Men's sex drive, fertility under threat by painkiller

POPPING pills to cure the age-old romance-killing headache could lead to even more problems in the bedroom.

A new study reveals popular over-the-counter painkiller Ibuprofen could also be killing male sex drives and fertility.

Researchers at University of Copenhagen found taking as little as six tablets of the non-steroidal, anti-inflammatory drug had a negative effect on male sex hormones and that the damaging side-effects of prolonged use of 1200mg of Ibuprofen daily over six weeks could include erectile dysfunction, muscle loss and depression.

The University of Copenhagen study tested the painkiller on 31 healthy young men aged between 18 and 35, who took three tablets twice a day for six weeks.

Scientists also studied the pain reliever's effects on testicular cells.


Ibruprofen products including Nurofen could be affecting sex drive.
Ibruprofen products including Nurofen could be affecting sex drive. AAP

After two weeks, participants developed hypogonadism, a sexual hormone dys­function which affects the sex hormones regulating the production of testosterone.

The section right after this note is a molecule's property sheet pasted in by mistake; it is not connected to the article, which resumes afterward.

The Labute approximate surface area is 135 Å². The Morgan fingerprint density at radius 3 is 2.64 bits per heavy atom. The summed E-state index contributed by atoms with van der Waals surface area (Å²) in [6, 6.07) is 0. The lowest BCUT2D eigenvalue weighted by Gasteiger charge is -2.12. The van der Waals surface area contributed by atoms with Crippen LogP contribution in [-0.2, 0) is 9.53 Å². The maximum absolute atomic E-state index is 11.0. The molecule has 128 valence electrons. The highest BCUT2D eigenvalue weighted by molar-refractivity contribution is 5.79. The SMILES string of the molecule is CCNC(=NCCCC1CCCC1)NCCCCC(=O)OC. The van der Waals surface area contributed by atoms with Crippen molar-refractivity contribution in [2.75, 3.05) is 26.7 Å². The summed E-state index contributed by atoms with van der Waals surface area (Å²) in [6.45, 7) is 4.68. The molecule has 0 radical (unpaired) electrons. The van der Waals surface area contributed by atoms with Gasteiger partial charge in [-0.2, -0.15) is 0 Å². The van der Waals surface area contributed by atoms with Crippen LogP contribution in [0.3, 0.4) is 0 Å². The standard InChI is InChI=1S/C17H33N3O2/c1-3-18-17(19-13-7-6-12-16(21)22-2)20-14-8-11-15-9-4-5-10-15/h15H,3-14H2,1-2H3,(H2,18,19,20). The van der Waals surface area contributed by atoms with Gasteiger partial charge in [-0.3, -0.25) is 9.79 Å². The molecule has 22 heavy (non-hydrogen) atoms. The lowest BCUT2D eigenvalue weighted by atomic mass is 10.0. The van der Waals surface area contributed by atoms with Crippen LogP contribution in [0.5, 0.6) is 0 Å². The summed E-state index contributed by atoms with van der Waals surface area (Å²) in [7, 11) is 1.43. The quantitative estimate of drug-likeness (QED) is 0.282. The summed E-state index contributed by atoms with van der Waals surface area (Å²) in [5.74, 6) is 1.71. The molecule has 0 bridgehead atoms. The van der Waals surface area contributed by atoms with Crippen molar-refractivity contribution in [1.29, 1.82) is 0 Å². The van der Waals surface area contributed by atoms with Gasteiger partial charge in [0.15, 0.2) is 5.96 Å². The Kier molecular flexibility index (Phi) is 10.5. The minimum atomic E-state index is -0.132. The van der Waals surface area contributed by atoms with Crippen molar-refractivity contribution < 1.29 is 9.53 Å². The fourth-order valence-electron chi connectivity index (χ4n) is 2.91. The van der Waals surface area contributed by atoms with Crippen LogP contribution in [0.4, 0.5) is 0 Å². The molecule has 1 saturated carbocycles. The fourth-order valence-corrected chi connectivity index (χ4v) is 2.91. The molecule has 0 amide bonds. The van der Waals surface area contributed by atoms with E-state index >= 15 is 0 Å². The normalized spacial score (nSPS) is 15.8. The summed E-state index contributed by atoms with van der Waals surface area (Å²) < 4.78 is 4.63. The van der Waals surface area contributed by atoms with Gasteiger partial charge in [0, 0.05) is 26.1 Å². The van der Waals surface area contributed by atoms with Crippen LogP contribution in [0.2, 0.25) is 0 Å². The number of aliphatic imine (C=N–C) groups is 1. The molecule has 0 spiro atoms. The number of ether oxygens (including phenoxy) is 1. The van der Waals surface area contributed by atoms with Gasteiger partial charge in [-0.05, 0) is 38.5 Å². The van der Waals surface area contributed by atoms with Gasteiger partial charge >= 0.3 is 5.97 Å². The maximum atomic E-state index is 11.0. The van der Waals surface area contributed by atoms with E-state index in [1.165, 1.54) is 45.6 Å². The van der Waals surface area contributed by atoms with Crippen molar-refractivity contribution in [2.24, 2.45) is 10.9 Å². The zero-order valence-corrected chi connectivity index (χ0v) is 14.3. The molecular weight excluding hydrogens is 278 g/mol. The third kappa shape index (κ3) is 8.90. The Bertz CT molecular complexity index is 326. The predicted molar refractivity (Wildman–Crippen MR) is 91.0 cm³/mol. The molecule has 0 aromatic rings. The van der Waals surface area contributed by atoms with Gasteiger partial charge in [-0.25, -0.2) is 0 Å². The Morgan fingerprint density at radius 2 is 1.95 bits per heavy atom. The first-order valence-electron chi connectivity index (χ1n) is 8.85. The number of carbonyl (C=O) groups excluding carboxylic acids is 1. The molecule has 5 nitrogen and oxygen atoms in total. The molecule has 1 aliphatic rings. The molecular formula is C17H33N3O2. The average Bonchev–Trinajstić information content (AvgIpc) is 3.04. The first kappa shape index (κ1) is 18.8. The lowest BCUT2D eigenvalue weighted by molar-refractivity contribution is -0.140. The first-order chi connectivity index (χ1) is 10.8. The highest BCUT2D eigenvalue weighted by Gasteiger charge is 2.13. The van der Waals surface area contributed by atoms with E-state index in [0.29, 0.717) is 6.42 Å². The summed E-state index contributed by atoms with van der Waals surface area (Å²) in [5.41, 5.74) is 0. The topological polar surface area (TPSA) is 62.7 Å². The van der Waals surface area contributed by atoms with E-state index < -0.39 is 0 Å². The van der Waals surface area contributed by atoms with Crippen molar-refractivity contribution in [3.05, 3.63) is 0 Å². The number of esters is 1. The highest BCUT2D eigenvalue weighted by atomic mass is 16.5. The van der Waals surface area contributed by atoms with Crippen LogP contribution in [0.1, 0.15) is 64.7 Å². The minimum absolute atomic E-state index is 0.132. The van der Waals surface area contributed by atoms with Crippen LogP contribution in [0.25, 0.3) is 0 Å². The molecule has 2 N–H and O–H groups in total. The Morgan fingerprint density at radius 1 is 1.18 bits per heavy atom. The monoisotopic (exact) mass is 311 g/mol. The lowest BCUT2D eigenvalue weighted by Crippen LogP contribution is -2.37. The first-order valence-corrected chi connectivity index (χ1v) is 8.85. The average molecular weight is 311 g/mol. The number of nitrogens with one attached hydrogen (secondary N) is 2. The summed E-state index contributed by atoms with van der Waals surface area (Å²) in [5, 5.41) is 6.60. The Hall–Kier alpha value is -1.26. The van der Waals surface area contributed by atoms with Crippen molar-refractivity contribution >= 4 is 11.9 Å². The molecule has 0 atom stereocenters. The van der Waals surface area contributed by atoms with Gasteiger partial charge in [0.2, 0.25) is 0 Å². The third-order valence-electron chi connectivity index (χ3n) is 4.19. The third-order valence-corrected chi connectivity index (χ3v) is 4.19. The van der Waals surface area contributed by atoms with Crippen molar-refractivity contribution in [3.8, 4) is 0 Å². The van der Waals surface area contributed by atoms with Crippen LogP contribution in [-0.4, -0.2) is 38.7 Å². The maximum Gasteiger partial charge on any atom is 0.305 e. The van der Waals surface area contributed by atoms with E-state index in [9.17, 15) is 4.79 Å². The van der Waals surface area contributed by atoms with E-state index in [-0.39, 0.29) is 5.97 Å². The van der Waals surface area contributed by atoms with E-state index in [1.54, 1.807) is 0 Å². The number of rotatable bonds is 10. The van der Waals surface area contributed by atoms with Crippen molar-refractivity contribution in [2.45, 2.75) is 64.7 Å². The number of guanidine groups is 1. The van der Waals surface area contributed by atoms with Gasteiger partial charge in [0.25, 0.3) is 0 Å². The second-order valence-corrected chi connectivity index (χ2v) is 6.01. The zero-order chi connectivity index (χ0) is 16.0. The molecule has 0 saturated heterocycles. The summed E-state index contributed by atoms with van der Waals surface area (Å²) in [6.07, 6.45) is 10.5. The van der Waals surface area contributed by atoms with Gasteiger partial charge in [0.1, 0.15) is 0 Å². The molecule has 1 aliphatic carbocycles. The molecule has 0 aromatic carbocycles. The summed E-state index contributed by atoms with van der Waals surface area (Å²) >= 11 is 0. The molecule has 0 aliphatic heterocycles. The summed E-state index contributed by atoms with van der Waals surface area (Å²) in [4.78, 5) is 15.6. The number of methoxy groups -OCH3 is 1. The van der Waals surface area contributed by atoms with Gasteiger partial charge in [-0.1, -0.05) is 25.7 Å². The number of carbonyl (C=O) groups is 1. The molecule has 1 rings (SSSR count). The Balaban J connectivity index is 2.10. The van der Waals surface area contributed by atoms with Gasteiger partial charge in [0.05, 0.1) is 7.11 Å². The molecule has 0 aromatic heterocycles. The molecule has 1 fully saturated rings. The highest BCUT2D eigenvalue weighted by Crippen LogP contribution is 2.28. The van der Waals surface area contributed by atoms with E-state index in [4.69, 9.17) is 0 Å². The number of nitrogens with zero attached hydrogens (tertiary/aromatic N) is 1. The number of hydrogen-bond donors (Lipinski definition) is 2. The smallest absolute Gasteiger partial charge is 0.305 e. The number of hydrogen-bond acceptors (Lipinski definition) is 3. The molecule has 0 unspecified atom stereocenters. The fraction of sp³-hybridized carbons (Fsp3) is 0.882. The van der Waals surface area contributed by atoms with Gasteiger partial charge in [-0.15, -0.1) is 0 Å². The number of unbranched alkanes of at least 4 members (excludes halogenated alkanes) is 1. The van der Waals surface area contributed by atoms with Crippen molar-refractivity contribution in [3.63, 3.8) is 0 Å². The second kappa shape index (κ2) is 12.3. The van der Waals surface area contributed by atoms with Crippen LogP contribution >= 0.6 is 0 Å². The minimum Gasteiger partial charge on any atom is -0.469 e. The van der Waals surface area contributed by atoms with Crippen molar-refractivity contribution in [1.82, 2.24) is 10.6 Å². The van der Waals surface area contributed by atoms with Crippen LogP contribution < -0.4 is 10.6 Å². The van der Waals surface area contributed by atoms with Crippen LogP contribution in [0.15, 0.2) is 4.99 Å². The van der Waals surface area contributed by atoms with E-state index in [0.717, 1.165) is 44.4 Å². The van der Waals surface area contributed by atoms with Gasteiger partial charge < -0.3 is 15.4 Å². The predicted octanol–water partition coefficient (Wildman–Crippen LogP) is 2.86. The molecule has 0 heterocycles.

Lower levels of testosterone associated with hypogonadism can also cause development of breast tissue as well as ­decreases in body hair and muscle mass.

Hormone and testosterone symptoms disappeared once participants stopped taking Ibuprofen, but the study's authors expressed concern that the condition could become permanent in those taking the anti-inflammatory long-term.

"Ibuprofen appears to be the preferred pharmaceutical analgesic for long-term chronic pain and arthritis.

Therefore, it is also of concern that men ... may eventually progress to overt primary hypogonadism, which is characterised by low circulating testosterone and prevalent symptoms including reduced libido, reduced muscle mass and strength, and ­depressed mood and fatigue," the research team warned.

"Our data demonstrated that Ibuprofen alters the ­endocrine system via selective transcriptional repression in the human testes, thereby ­inducing compensated hypogonadism."

AMA NSW president Brad Frankum said the findings "warrant further study".

"There has not been a lot of research on that area before so we don't know for sure ­whether it's specific to Ibuprofen or the whole group of non-steroidal anti-inflammatory drugs," he said. "It's a very preliminary study that looked at a small number of men, in a very limited time and with a high dose of the drug."

News Corp Australia

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